A lot of today's high school students are completely over-scheduled with absolutely no free time. That's hazardous to their mental health as well as to their college admissions chances.
It's easy to spot a kid who's over-scheduled. It's a teenager who doesn't have any life in her face. She's tired and stressed out. She spends all her time doing formal activities and meeting with tutors, making calculated choices based on what she thinks will help her get into college.
If you ask her what she does for fun, she doesn't have an answer. She doesn't feel confident about her ability to measure up to expectations–her parents', the colleges' or her own. She spends a lot of time trying to fix her weaknesses, meeting with math tutors and doing test prep.
If that sounds like you (or your teen), here are some suggestions to help you reclaim some time.
1. Every day, reserve an hour of time that is just for you.
This should be a time you get to spend doing something that makes you happy. And don't you dare use that time to study SAT vocabulary. This is your time to read US Weekly, or play guitar with nobody watching, or listen to music, or play video games. I don't care what it is. Don't justify it to anybody. Just do it.
2. Cut back on the time you spend trying to fix weaknesses.
It is absurd to think that anyone including the colleges expects you to be great at everything. If you're meeting with a guitar teacher because you're not very good at guitar but you really want to be, that's great. But if you're doing yet another round of test-prep for the SAT because your first three tries aren't in Stanford's range, ditch your SAT tutor and pick up the guitar (or the video game or US Weekly).
3. Don't measure everything by its potential value to colleges.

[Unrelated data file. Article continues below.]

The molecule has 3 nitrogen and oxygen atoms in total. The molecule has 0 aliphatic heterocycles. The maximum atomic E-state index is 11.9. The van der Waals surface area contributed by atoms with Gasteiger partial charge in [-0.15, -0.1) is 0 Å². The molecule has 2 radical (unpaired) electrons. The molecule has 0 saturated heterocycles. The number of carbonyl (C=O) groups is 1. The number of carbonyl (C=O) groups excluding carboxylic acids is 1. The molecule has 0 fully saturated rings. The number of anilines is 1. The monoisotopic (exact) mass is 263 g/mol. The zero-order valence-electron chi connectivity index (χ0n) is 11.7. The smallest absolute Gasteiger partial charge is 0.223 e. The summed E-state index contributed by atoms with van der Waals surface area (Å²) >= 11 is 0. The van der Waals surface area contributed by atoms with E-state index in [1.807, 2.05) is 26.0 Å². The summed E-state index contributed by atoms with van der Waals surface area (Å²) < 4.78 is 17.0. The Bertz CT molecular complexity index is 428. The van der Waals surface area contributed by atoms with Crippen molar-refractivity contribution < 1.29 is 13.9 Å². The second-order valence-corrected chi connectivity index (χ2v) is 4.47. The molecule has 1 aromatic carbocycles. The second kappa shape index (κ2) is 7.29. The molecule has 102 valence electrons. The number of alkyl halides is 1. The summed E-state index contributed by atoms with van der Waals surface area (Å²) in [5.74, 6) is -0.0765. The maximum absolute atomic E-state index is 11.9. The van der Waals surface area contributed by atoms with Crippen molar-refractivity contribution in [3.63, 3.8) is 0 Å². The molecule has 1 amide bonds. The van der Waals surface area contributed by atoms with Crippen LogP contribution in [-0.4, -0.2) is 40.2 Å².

Your high school career should be about lots of things, and preparing for college is certainly one of them. But it should also be about being a regular teenager. Regularly do things that will in no way help you get into college. Being productive is a good thing, but scheduling every second of your day trying to please colleges is just unreasonable.
4. Sleep more.
I'm serious. Too many kids talk about how they're sleeping 5 or fewer hours a night. No good. You need to sleep to function well, to be happy and to enjoy your life. If there's just no way you could sleep more and still get everything done, then you need to follow tip #2 above and tip #5 below.
5. Quit any activities that you don't enjoy and/or don't really care about.
It's better (and less stressful) to do a few things that really matter to you than too many that don't. If you don't look forward to doing one of your activities and/or it just doesn't mean much to you, quit. If you're worried that quitting will make you look like, well, a quitter on your college applications, then don't list that activity at all. Problem solved.
Bonus suggestion: If you read these tips and say, "I don't have time for free time and sleeping more," buy "How to Be a High School Superstar" and read pages 55-77 about "How to reduce your homework time by 75%."